Edinburgh trams: £100m left in budget as council pushes for faster progress

JUST over £100 million is left to pay for Edinburgh’s troubled tram project – as council bosses confirmed it could open at least six months earlier than planned.

JUST over £100 million is left to pay for Edinburgh’s troubled tram project – as council bosses confirmed it could open at least six months earlier than planned.

• £776 million revised budget for trams project

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• Passenger services still expected to run by summer 2014

Figures released on Monday showed £669m has been spent to date on the project with just one section completed – the tram vehicle depot at ­Gogarburn.

Edinburgh City Council says full test runs of the scheme are now due to begin “by early 2014”, with chief executive Sue Bruce pledging that “every effort” is being made to improve the planned start of passenger services that summer.

Ms Bruce said the whole project remains in line with a revised budget of £776m set by the council a year ago when the Scottish Government agreed to take control of the scheme.

The previous cost had been £545m, with the council making up the remainder on top of the Scottish Government’s grant of £500m, which MSPs approved shortly after the SNP came to power at Holyrood in 2007.

With Alex Salmond’s administration refusing to stump up any additional funding, the council is having to borrow millions of pounds over the next 30 years to make up the massive funding shortfall, with the final bill expected to top £1 billion when the costs of repaying the loan are included.

The Scotsman revealed earlier this month how secret talks were ongoing to try to get the first public tram services up and running in time for Christmas next year.However, major disruption is still expected in some areas, including Shandwick Place, well into next summer, while work to move underground utilities along the route from Edinburgh Airport to the city centre are due to continue until next spring.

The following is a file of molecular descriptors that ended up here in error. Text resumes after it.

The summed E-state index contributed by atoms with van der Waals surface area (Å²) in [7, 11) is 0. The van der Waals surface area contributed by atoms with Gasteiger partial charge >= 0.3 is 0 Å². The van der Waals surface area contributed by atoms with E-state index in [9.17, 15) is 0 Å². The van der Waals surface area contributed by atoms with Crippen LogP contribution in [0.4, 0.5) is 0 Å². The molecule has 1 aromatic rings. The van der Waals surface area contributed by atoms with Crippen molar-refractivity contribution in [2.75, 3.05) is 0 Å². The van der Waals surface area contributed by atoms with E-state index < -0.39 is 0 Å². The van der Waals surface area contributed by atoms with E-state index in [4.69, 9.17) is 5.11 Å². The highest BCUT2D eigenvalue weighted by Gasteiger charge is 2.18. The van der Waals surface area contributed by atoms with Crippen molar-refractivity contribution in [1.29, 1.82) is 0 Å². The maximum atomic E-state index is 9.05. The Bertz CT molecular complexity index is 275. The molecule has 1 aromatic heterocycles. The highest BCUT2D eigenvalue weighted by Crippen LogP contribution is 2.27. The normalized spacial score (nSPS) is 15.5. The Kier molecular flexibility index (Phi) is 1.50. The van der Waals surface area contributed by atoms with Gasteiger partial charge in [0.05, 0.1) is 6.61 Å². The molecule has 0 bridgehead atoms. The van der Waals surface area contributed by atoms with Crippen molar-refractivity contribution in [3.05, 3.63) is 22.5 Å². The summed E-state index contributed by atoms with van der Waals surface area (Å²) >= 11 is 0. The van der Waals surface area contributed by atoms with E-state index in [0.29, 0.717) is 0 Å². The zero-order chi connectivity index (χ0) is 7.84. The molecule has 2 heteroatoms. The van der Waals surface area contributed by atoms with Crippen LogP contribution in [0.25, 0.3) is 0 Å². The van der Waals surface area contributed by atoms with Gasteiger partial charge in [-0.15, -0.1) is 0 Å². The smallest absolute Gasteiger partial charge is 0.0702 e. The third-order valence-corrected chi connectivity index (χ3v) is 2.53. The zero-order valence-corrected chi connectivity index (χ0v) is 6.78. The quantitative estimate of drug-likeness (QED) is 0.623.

The overall figure has leapt up £78m in the space of only six months. Although work on the project has been under way for well over five years, almost £260m has been spent over the last 18 months, since peace talks to resolve a bitter dispute at the heart of the project.

Although work on most sections of the route is due to continue for well over a year, test runs will be carried out between the airport and the tram depot within the next few weeks.

In her report, Ms Bruce states: “It has been indicated previously that passenger revenue services will be ready for summer 2014. Every effort is being made to improve upon that.”

Lesley Hinds, the council’s transport leader, said: “The tram is Scotland’s second largest infrastructure project and, as everyone knows, there have been a number of challenges to overcome. However, I’m very pleased that we are continuing to move in the right direction. It’s vital that we build on this progress.”

Holyrood transport minister Keith Brown said: “Since the new governance arrangements were put in place last year, Transport Scotland has played a key role in supporting the council and contractor in getting the trams project back on track, and I am pleased to see that this report shows considerable progress has been made by all those involved with the project since September last year.

”However, we shouldn’t forget that many people and businesses in Edinburgh have been inconvenienced by the tram works, and everyone involved owes it to them to ensure the project is delivered by the summer of 2014.”

But tram critic John Carson, a former head of maintenance at Network Rail, told The Scotsman: “There is not a single part of the project completed anywhere outside of the tram depot and you only have to walk around the city to see how much work still has to be done.

“I can’t see any chance of them being able to get it up and running early at this point, as there would be no point in only opening part of the route.”